However, it seems that by 1936–7 any benefits were giving way to growing peasant disillusionment. As usual, the peasants of a country are treated fairly badly, no matter what the government says. So, although the Nazis wanted everyone to think about peasants in a new way, it didn’t really happen. 

As I have said before, to change the way people think about something takes quite a lot of time, not just a few days ‘because the government says so’.

The problems with peasants and small famers were these:

1 Agricultural production increased by 20 per cent from 1928 to 1938, but urbanisation continued – 3 per cent of the population. Wages were higher there, and agriculture just did not have the economic power to compete with other sectors of the economy.

2 The positive aspects of the Reich Food Estate were accepted, but the regulations became increasingly resented. Farmers were used to doing as they wanted to, with their own land, and didn’t like the Nazis interfering. The Reich Entailed Farm Law also meant that a farm must be passed to one child only and not split amongst all children in the family.

3 With war in 1939 pressures on the peasantry developed: men were increasingly conscripted to the military fronts, so agricultural labour became very short. Pole and Czech imported workers (for the farms) were not even viewed as racially acceptable; they came from countries which had been occupied by the Nazis.

The next group of people in Nazi Germany are the Landowners.

Question: did landowners lose out under the Nazis?
Base answer: no, but they were crushed at the end of the war. 

The landed classes had been initially suspicious of radical social change.

They resented the political interference of the party, but above all they feared the Nazis would redistribute the large landed estates, which meant they would lose their lands and therefore their income.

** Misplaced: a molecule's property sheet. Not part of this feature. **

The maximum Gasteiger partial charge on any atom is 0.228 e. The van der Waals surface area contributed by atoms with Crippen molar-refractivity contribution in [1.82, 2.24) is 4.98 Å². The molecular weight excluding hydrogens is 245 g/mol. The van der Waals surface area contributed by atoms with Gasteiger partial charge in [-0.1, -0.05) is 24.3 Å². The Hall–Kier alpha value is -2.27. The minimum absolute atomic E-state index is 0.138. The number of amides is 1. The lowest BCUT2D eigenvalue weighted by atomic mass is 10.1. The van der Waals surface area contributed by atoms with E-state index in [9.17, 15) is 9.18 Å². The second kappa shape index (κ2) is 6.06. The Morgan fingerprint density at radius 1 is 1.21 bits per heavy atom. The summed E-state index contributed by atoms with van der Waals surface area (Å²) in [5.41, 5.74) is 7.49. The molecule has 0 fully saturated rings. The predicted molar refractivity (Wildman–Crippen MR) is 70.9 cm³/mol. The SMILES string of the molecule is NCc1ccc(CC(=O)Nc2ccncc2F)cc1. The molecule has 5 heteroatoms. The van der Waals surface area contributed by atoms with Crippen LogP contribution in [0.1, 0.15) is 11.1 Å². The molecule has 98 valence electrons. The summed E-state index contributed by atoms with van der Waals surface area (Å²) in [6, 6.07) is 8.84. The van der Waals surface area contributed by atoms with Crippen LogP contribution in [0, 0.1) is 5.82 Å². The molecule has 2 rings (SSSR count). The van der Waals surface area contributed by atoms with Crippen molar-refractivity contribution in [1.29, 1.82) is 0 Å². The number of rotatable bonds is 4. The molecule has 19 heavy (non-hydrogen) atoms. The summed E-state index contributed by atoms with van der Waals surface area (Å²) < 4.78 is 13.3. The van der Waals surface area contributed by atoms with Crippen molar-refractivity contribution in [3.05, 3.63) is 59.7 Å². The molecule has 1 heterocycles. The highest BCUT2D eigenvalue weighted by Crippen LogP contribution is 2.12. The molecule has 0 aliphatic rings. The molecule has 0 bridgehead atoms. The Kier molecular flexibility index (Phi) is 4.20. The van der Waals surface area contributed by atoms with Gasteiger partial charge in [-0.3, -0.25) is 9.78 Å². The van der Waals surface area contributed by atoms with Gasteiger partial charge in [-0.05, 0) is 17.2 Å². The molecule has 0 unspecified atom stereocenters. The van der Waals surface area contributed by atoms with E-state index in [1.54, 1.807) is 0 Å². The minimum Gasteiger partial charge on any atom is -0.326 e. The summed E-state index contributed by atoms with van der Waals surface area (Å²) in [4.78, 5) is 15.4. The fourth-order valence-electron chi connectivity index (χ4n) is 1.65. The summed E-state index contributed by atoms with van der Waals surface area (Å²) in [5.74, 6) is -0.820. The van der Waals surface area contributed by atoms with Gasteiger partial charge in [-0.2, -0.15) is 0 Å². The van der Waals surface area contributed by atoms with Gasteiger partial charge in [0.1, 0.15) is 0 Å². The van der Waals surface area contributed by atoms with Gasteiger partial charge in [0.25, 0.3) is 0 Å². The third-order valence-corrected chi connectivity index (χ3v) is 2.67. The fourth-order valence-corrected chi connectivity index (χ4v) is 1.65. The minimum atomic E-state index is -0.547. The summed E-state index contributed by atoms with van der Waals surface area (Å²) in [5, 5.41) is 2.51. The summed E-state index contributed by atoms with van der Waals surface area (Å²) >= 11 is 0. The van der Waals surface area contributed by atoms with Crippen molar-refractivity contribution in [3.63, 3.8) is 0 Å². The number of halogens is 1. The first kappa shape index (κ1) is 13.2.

However, they soon learned to live quite comfortably with the Nazi regime and in the years before 1939 their economic interests were not really threatened.

Indeed, German victories in the early years of the war offered the chance of acquiring more cheap land.

The real blow for the landowners came in 1945 when the occupation of eastern Germany by the USSR resulted in the nationalisation of land. The traditional social and economic supremacy of the German landowners was broken.

The next group of people in Nazi Germany are the Mittelstand.

Question: did the Mittelstand benefit from Naziism?
Base answer: Not really. They lost income, business and eventually disappeared. 

What was the Mittelstand?
The Mittelstand was the group of medium sized businesses.

The main Nazi ideas to support the Mittelstand were these:

Money from the confiscation of Jewish businesses was used to offer low interest rate loans.

What is ‘to confiscate’?
To take something away from someone. For example, if you do not give your phones in, when we’re back at school, your phone will be ‘confiscated’ - taken for a period of time.

The Law to Protect Retail Trade (1933) banned the opening of new department stores and taxed the existing ones, many of which were owned by Jews.

Many new trading regulations were imposed to protect small craftsmen.

However as Germany’s re-industrialisation continued, the Mittelstand were unable to compete with even those new businesses which were allowed and their sector began to fail.

By the end of the 1930s, when war began, they had almost all gone, giving way to either massive industry or small shops.